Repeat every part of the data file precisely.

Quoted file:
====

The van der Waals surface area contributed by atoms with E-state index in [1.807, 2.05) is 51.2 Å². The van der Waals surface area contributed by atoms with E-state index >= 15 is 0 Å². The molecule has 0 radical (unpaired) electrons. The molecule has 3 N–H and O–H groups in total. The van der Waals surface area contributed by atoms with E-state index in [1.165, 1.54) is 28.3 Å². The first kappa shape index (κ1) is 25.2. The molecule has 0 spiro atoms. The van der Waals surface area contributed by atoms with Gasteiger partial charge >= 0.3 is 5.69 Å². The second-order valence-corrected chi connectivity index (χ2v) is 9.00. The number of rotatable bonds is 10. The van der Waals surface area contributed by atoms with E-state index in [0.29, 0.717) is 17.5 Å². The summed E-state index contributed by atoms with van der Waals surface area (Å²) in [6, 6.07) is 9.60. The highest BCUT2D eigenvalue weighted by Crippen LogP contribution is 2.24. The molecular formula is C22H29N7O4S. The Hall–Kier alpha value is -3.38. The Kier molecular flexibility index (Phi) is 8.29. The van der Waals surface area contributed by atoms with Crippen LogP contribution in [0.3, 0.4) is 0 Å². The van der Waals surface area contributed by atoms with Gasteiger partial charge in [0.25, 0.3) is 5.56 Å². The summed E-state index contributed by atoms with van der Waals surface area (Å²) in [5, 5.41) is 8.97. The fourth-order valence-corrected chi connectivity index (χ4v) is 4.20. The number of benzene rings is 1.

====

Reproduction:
The van der Waals surface area contributed by atoms with E-state index in [1.807, 2.05) is 51.2 Å². The van der Waals surface area contributed by atoms with E-state index >= 15 is 0 Å². The molecule has 0 radical (unpaired) electrons. The molecule has 3 N–H and O–H groups in total. The van der Waals surface area contributed by atoms with E-state index in [1.165, 1.54) is 28.3 Å². The first kappa shape index (κ1) is 25.2. The molecule has 0 spiro atoms. The van der Waals surface area contributed by atoms with Gasteiger partial charge >= 0.3 is 5.69 Å². The second-order valence-corrected chi connectivity index (χ2v) is 9.00. The number of rotatable bonds is 10. The van der Waals surface area contributed by atoms with E-state index in [0.29, 0.717) is 17.5 Å². The summed E-state index contributed by atoms with van der Waals surface area (Å²) in [6, 6.07) is 9.60. The highest BCUT2D eigenvalue weighted by Crippen LogP contribution is 2.24. The molecular formula is C22H29N7O4S. The Hall–Kier alpha value is -3.38. The Kier molecular flexibility index (Phi) is 8.29. The van der Waals surface area contributed by atoms with Crippen LogP contribution in [0.3, 0.4) is 0 Å². The van der Waals surface area contributed by atoms with Gasteiger partial charge in [0.25, 0.3) is 5.56 Å². The summed E-state index contributed by atoms with van der Waals surface area (Å²) in [5, 5.41) is 8.97. The fourth-order valence-corrected chi connectivity index (χ4v) is 4.20. The number of benzene rings is 1.